just pull the lever under "dem" in november, or "vote your conscience" by abstaining or going third party...

and turn everything over to the worst (economic and social)terrorists of our time...

o_ama bi___den.


Fuzzy Curmudgeon said...

The interesting thing about that poll is that only 3% are reporting that they lost their home in a foreclosure. None of the other categories of response indicate anything more than inconvenience (can't sell the house, house lost value) or no problem at all (deal on new house, or no affect).

So the real result of the poll is that 97% of the respondents so far are reporting either a little discomfort or no problem whatsoever, and only 3% have actually lost their home in foreclosure, which is probably not what CNN would really like to be able to report.

I'm sure they'll spin this as "59% of homeowners are affected in some way" instead. (The current number of "hasn't affected us at all" being 41% rather than the 43% Tam originally reported.)

Somerled said...

Greed triggers corrections in markets--eventually. The same greed prompts calls for government to "fix" the markets and we have another war on ... something.

Alexander Hamilton said it well, "The people, sir, are a great beast."

We can choke on all those bones thrown to us.

Drang said...

"So the real result of the poll is that 97% of the respondents so far are reporting either a little discomfort or no problem whatsoever, and only 3% have actually lost their home in foreclosure, which is probably not what CNN would really like to be able to report."

We're all being affected, if only by the fact that the horror stories in the media are making a Gubbmint Bailout inevitable, which, of course, will cause taxes to go up, ditto the deficit and debt.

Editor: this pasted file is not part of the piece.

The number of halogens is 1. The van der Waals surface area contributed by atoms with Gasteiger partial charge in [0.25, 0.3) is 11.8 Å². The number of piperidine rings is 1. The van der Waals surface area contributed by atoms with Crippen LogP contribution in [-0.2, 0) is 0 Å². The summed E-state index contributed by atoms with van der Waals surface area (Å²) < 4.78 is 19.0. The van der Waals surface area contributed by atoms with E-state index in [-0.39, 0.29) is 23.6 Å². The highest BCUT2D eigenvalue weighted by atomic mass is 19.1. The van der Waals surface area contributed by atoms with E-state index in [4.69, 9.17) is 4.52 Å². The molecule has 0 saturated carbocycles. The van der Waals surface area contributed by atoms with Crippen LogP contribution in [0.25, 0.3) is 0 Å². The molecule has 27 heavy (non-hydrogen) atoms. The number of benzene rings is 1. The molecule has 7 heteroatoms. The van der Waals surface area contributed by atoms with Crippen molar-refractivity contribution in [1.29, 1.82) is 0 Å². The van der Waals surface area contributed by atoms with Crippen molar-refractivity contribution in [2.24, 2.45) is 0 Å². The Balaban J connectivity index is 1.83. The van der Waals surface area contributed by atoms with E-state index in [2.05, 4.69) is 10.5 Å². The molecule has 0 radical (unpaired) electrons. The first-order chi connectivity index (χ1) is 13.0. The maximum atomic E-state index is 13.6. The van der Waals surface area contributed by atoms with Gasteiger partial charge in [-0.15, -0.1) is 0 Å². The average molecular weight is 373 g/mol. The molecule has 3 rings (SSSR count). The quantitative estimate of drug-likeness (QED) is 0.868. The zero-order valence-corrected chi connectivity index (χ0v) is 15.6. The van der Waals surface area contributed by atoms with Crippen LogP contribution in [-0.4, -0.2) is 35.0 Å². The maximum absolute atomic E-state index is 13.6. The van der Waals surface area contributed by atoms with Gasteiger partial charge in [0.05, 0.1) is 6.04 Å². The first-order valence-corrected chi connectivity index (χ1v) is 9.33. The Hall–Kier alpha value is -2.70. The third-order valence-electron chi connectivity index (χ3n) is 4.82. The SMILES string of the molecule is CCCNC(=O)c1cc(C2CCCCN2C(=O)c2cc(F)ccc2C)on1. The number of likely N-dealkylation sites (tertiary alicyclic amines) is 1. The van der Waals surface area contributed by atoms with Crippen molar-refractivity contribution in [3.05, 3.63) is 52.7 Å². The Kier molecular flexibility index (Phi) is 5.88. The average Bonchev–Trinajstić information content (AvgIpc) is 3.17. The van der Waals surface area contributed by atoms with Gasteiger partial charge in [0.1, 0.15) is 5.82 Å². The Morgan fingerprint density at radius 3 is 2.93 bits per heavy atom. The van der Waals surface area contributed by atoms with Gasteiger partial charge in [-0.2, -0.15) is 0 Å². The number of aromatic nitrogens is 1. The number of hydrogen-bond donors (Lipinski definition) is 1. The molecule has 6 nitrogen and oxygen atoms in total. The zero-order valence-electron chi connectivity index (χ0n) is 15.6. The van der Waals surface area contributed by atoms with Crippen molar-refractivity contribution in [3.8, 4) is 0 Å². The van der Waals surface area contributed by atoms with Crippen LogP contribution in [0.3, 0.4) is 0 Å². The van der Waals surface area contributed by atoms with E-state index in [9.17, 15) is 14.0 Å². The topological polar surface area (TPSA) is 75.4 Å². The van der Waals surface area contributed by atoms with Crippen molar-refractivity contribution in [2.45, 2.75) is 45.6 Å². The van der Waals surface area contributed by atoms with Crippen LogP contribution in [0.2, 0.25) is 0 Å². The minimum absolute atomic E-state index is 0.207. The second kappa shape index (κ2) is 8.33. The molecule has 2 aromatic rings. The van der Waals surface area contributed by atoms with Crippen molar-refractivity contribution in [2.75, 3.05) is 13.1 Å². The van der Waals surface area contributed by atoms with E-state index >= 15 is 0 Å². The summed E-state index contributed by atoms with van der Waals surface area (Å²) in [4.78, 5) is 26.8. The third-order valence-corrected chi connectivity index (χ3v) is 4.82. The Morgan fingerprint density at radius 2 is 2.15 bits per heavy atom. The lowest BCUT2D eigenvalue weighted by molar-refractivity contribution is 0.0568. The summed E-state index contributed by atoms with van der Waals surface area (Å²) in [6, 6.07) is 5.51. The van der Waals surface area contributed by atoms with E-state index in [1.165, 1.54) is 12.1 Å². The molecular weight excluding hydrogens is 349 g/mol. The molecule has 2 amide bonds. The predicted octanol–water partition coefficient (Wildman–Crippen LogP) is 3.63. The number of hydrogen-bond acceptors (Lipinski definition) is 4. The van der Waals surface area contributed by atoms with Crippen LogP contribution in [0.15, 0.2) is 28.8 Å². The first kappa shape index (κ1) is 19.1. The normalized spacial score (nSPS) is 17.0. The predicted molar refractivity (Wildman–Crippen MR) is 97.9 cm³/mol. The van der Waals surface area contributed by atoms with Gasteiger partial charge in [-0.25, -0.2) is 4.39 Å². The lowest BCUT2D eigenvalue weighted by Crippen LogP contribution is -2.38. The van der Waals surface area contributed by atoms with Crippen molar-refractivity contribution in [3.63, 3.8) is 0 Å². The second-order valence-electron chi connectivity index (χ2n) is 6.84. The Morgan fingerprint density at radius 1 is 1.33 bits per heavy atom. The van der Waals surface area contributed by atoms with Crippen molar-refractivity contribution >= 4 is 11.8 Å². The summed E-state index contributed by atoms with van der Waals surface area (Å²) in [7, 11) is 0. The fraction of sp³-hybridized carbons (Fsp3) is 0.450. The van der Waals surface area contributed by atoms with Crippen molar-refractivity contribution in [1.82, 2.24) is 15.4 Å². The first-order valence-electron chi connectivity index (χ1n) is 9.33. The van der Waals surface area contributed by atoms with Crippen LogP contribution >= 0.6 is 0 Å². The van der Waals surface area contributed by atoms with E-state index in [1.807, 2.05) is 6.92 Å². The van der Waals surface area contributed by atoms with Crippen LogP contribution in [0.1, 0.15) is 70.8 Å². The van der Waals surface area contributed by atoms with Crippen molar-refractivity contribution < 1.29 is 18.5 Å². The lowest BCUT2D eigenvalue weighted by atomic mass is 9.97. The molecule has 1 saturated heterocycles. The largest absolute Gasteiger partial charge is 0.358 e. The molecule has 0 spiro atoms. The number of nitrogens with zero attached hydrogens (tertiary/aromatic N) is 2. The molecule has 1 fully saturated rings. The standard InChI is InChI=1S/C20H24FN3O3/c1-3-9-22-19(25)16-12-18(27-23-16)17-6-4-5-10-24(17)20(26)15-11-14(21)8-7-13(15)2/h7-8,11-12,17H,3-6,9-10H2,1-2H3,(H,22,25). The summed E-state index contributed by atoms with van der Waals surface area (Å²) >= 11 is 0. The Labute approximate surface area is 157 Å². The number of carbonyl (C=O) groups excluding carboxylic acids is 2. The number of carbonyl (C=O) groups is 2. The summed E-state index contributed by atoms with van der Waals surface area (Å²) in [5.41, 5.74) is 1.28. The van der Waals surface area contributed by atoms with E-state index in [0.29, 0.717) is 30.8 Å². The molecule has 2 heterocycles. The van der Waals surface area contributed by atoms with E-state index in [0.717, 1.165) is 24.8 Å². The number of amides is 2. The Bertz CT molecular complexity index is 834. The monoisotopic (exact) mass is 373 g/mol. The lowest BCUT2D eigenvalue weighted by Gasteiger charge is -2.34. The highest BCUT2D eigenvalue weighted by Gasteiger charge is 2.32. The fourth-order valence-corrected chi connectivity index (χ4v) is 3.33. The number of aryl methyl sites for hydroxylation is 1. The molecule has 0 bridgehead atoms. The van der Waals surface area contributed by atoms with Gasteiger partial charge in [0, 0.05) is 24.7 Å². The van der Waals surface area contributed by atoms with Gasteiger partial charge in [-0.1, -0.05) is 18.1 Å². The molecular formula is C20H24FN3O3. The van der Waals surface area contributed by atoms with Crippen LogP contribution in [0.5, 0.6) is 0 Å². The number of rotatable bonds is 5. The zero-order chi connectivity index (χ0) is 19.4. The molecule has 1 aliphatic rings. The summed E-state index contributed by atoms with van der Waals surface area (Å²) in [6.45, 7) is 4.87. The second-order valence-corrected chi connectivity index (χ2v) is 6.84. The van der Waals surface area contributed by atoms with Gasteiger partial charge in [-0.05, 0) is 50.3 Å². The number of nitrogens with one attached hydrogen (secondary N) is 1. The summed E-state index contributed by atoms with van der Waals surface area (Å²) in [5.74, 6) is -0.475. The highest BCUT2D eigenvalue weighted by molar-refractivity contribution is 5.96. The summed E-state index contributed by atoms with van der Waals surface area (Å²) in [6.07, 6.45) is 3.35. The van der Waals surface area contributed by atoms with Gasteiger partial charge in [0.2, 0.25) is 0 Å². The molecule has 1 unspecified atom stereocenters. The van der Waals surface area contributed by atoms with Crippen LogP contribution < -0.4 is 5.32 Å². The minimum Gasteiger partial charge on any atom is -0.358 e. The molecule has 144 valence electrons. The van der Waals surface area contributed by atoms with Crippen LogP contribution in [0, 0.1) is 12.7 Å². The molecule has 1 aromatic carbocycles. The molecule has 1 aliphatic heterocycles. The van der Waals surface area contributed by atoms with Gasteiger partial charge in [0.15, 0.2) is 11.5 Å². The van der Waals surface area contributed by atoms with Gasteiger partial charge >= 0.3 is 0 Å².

Not to mention the negative effect this is having on the real estate market. House values soared, to simply absurd heights, and now any homeowner is taking it in the shorts, due to the tax-appraised value of their property having kept up while values were rising, but not keeping up when they fall.

Adrian K said...

So far I'm in the inconvenienced category. (At least until Big Blue cuts our group and moves it to Malaysia)

Our 1400ft^2 3-bed 2-bath is getting a bit cramped with two growing children, motorcycles, and a Mary Kay business (read: inventory).

We can't sell and won't be able to for sometime though simply because there's no demand down here for a 15-year old house right now.

Just two blocks away, a pair of asshat developers bought up of what were 5 acre pastures and berry fields and sub-divided them into 1/8th to 1/10th acre lots and dropped 2200 ft^2 into them. 40 of the 65 houses are still unsold from the first group, and 51 more are under construction.

Insult to injury, they're houses I'd never own because the plans have MAJOR space-utilization flaws. Small kitchens, stupid features like 200ft^2 2-story foyers with fancy narrow stairways, tiny bedrooms that won't fit a double. They look great on paper though, with all the Street of Dreams doo-dads you could ever want. Pretty enough that they drive right by mine.

The developer is so screwed right now that they're selling the houses for 275 instead of the 350 that was advertised 2 years ago. Which puts those pretty, fancy boxes right where mine would be priced since I'm on twice as much land.


Matt G said...
This comment has been removed by the author.
Matt G said...

Add into it the ridiculous amount that people will take in loans based on their income.

After we had been married for about 3 years, my wife and I decided to get a house, and found that while our income was small, our credit rating was considered high. The first mortgage broker we called --a shyster, it later turned out-- offered us a loan with payments of up to 50% of our monthly household income!!! When your net household income is about $2400, that's insane. A complete recipe for failure, for a family of 3. We fired his ass after realizing that the numbers changed every time that we spoke to him.

We're in the process of buying a house, now. The process has gotten a quite a bit more complicated than it was last time. The funds verification process is, uh, rigorous. There is a frickin' federal form, serially-numbered, mailed out individually to your bank, which is to be filled out to prove that (a)we've got the money that we say we do, and (b)we're not terrorists moving money around in new and ingenious ways, using house titles instead of cash.

I wish I were joking.

At any rate, for my wife and me, the subprime mortgage failure hasn't affected us at all, beyond our shame of our fellow citizens, and our fury at our government for bailing our the mortgage companies.